T-Mobile was the dominant winner in the 600 MHz spectrum auction that ended on March 30, 2017. The Federal Communications Commission announced the results of the auction on April 13.
T-Mobile’s bids of nearly $8 Billion secured about 45 percent of the available spectrum for the third-largest carrier while U.S. Dish Networks bought just over $6 Billion and Comcast bought $1.7 Billion worth of newly available wireless spectrum.
Comcast has recently announced a new mobile phone service that will use the company’s own WiFi hotspots and the Verizon wireless network. This additional spectrum should provide some flexibility for Comcast. Dish Networks has been buying and holding spectrum for years, but has yet to put it to use.
The additional spectrum enables T-Mobile’s wireless service to completely cover the U.S. and Puerto Rico, something the company has not been able to do until now. In addition, the 600 MHz frequencies provide longer range coverage and superior building penetration characteristics compared to frequencies above 1 GHz, which is where T-Mobile’s service frequencies were concentrated.
Once T-Mobile start using frequencies it won in this spectrum auction, its coverage in the U.S. at frequencies below 1 GHz will nearly equal Verizon’s. A company spokesperson has said that T-Mobile will begin building out its network later in 2017. T-Mobile’s 600 MHz coverage map shows that by the end of 2017 the company will be able to reach 100 percent of the United States.
The spectrum that was being auctioned came from television station broadcast frequencies. Those stations are giving up the frequencies that they now use and will either relocate to new frequencies higher in the UHF band or they will go off the air completely. A few television stations have announced channel-sharing plans.
Some of the major sellers of television spectrum include Fox networks and NBC Universal. NBC Universal is owned by Comcast, which bought some of the available spectrum. While the auction is over, the actual transition of those television channels into wireless frequencies will take three years to complete.
Another limiting factor of a move into the 600 MHz spectrum is that there are currently no devices that can operate in those frequencies. While Qualcomm has announced 600 MHz chipsets, it’s not clear that those will make their way into a significant number of phones during 2017.
Still, the nation-wide swath of prized low-band spectrum is critical to T-Mobile, which has struggled to improve its coverage of rural areas, and to improve its signal quality in urban areas. Because signals at these frequencies can cover longer distances more effectively, this will help the carrier reach customers it’s had trouble reaching in the past.
“T-Mobile now has the largest swath of unused low-band spectrum in the country. That is a BFD for our customers!” said T-Mobile CEO John Legere in a prepared statement.
With the additional spectrum, “T-Mobile customers will be able to speed on a brand-new, wide-open wireless freeway, while carrier customers have to crawl along on their clogged, congested low-band freeways.”
“This additional low-band spectrum means the company will be able to expand its LTE network to compete in every corner of the country, strengthen existing LTE coverage and increase capacity to meet customers’ growing demand for mobile data,” Legere stated.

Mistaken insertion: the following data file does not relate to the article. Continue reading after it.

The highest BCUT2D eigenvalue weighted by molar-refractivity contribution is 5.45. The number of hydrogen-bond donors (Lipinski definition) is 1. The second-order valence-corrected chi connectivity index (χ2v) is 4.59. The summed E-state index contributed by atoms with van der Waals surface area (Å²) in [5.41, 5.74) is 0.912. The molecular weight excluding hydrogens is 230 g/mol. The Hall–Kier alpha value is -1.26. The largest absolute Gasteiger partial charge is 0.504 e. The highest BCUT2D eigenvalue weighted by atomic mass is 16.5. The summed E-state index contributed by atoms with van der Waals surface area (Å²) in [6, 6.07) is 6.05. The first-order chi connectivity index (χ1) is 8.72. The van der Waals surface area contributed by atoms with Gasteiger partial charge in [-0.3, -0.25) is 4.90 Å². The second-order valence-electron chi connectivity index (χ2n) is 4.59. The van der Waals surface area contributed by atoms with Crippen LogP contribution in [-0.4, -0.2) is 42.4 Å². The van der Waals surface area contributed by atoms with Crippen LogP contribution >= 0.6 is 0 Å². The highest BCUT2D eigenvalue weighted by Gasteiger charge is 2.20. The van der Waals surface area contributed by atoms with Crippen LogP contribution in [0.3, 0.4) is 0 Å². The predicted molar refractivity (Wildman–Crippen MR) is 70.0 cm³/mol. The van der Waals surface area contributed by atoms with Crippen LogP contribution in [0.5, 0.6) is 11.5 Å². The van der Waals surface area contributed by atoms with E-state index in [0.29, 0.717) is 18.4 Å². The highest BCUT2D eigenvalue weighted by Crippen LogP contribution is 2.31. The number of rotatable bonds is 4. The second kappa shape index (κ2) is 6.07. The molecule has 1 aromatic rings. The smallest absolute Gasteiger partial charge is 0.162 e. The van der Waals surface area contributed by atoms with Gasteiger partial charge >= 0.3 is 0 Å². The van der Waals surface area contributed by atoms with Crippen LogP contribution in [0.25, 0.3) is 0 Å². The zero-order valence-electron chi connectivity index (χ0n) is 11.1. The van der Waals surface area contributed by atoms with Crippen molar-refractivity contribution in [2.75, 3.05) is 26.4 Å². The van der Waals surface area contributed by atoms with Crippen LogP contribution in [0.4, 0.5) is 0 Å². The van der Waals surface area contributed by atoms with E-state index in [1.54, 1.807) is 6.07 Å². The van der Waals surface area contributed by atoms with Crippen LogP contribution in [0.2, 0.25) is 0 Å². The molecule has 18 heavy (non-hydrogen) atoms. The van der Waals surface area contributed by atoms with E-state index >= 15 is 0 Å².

T-Mobile has previously said that it has begun the process of building out its 600 MHz data network, with equipment provided by Ericsson and Nokia, which is already available to wireless companies. T-Mobile has said that it expects to have at least 10 MHz of bandwidth available for use over about one million square miles by the end of 2017.
The only other major wireless company that participated in the auction is AT&T, which picked up a few licenses in urban areas such as New York. The other auction winners are mostly small regional carriers.
The announcement of the winners in the 600 MHz spectrum auction marks the culmination of a process that started 5 years earlier, in 2012. But the process of actually clearing out spectrum so it can be used by wireless carriers will take a while longer.
“Today marks a major accomplishment for the Commission: the ‘auction’ portion of the world’s first incentive auction is officially over,” said FCC Chairman Ajit Pai in a prepared statement. “The reverse and forward auctions have concluded and the results have been announced. But this process is far from over. Now, we begin the post-auction transition period.”
The results will become final when the winning bidders pay the FCC for their frequencies. The FCC will receive about $19 Billion, of which $11 Billion will go to the television stations that are giving up their frequencies and about $8 Billion going to the federal government where it will be used to reduce the deficit.
The spectrum auction will make available a vast amount of bandwidth for personal data communications offered by wireless companies, especially T-Mobile. But the next question is just how long that extra space will last. Considering the insatiable demand for data, it seems to be reasonable to expect new demands in the near future. Is the 500 MHz band next?
However, the real answer is to find new ways to make use of the spectrum that already exists, if only because the supply of spectrum isn’t infinite and there are needs beyond what mobile phone users want.
Spectrum use by today’s mobile phones is far from efficient, so it would seem that the next step by the FCC might be to find ways to improve efficiency for using the spectrum we already have.